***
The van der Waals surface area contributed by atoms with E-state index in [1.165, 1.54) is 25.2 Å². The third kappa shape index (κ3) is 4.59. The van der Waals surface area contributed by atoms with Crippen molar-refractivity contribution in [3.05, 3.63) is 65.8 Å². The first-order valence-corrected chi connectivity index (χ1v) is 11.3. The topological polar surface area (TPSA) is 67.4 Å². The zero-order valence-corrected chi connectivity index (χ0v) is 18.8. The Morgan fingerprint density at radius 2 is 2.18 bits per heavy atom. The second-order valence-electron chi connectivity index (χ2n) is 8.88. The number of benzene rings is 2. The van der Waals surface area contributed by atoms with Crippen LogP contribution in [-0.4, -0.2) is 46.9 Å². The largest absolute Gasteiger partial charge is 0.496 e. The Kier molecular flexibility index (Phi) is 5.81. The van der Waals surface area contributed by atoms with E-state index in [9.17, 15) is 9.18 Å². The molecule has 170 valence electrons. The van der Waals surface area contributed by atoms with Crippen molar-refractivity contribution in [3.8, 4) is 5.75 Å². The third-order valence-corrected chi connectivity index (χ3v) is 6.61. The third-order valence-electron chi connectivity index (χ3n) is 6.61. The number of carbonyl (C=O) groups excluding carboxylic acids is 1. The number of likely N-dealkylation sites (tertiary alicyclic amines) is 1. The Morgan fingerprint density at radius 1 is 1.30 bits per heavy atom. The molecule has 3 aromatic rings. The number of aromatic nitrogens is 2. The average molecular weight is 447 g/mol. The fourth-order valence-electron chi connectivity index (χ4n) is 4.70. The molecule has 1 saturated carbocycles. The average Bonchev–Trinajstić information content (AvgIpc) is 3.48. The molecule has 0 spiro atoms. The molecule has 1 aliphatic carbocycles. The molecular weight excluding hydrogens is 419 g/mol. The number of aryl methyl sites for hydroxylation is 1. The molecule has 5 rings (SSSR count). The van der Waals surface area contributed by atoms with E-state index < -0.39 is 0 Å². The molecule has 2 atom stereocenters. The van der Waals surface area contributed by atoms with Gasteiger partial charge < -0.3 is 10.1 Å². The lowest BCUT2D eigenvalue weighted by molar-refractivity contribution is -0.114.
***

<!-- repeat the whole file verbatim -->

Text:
The van der Waals surface area contributed by atoms with E-state index in [1.165, 1.54) is 25.2 Å². The third kappa shape index (κ3) is 4.59. The van der Waals surface area contributed by atoms with Crippen molar-refractivity contribution in [3.05, 3.63) is 65.8 Å². The first-order valence-corrected chi connectivity index (χ1v) is 11.3. The topological polar surface area (TPSA) is 67.4 Å². The zero-order valence-corrected chi connectivity index (χ0v) is 18.8. The Morgan fingerprint density at radius 2 is 2.18 bits per heavy atom. The second-order valence-electron chi connectivity index (χ2n) is 8.88. The number of benzene rings is 2. The van der Waals surface area contributed by atoms with Crippen LogP contribution in [-0.4, -0.2) is 46.9 Å². The largest absolute Gasteiger partial charge is 0.496 e. The Kier molecular flexibility index (Phi) is 5.81. The van der Waals surface area contributed by atoms with E-state index in [9.17, 15) is 9.18 Å². The molecule has 170 valence electrons. The van der Waals surface area contributed by atoms with Crippen molar-refractivity contribution in [3.8, 4) is 5.75 Å². The third-order valence-corrected chi connectivity index (χ3v) is 6.61. The third-order valence-electron chi connectivity index (χ3n) is 6.61. The number of carbonyl (C=O) groups excluding carboxylic acids is 1. The number of likely N-dealkylation sites (tertiary alicyclic amines) is 1. The Morgan fingerprint density at radius 1 is 1.30 bits per heavy atom. The molecule has 3 aromatic rings. The number of aromatic nitrogens is 2. The average molecular weight is 447 g/mol. The fourth-order valence-electron chi connectivity index (χ4n) is 4.70. The molecule has 1 saturated carbocycles. The average Bonchev–Trinajstić information content (AvgIpc) is 3.48. The molecule has 0 spiro atoms. The molecule has 1 aliphatic carbocycles. The molecular weight excluding hydrogens is 419 g/mol. The number of aryl methyl sites for hydroxylation is 1. The molecule has 5 rings (SSSR count). The van der Waals surface area contributed by atoms with E-state index < -0.39 is 0 Å². The molecule has 2 atom stereocenters. The van der Waals surface area contributed by atoms with Gasteiger partial charge < -0.3 is 10.1 Å². The lowest BCUT2D eigenvalue weighted by molar-refractivity contribution is -0.114.